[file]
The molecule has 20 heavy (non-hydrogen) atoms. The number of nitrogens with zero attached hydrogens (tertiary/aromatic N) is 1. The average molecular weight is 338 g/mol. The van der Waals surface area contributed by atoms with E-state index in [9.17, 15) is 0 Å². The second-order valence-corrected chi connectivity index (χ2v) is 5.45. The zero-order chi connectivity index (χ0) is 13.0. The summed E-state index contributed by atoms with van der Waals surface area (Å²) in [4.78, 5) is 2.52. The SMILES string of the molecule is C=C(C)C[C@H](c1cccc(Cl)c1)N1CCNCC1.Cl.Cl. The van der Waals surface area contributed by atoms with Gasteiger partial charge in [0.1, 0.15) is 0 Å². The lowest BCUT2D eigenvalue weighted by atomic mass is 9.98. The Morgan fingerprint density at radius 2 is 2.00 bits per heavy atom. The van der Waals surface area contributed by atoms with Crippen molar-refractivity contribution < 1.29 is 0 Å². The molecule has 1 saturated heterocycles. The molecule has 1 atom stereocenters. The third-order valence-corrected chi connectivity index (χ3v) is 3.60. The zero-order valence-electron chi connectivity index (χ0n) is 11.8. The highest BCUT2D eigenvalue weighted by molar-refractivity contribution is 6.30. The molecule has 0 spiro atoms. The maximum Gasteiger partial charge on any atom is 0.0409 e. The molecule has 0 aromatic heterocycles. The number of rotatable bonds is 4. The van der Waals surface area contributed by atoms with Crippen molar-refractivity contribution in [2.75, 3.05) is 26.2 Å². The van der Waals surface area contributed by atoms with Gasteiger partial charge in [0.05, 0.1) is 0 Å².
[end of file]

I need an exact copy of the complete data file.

The molecule has 20 heavy (non-hydrogen) atoms. The number of nitrogens with zero attached hydrogens (tertiary/aromatic N) is 1. The average molecular weight is 338 g/mol. The van der Waals surface area contributed by atoms with E-state index in [9.17, 15) is 0 Å². The second-order valence-corrected chi connectivity index (χ2v) is 5.45. The zero-order chi connectivity index (χ0) is 13.0. The summed E-state index contributed by atoms with van der Waals surface area (Å²) in [4.78, 5) is 2.52. The SMILES string of the molecule is C=C(C)C[C@H](c1cccc(Cl)c1)N1CCNCC1.Cl.Cl. The van der Waals surface area contributed by atoms with Gasteiger partial charge in [0.1, 0.15) is 0 Å². The lowest BCUT2D eigenvalue weighted by atomic mass is 9.98. The Morgan fingerprint density at radius 2 is 2.00 bits per heavy atom. The van der Waals surface area contributed by atoms with Crippen molar-refractivity contribution < 1.29 is 0 Å². The molecule has 1 saturated heterocycles. The molecule has 1 atom stereocenters. The third-order valence-corrected chi connectivity index (χ3v) is 3.60. The zero-order valence-electron chi connectivity index (χ0n) is 11.8. The highest BCUT2D eigenvalue weighted by molar-refractivity contribution is 6.30. The molecule has 0 spiro atoms. The maximum Gasteiger partial charge on any atom is 0.0409 e. The molecule has 0 aromatic heterocycles. The number of rotatable bonds is 4. The van der Waals surface area contributed by atoms with Crippen molar-refractivity contribution in [2.75, 3.05) is 26.2 Å². The van der Waals surface area contributed by atoms with Gasteiger partial charge in [0.05, 0.1) is 0 Å².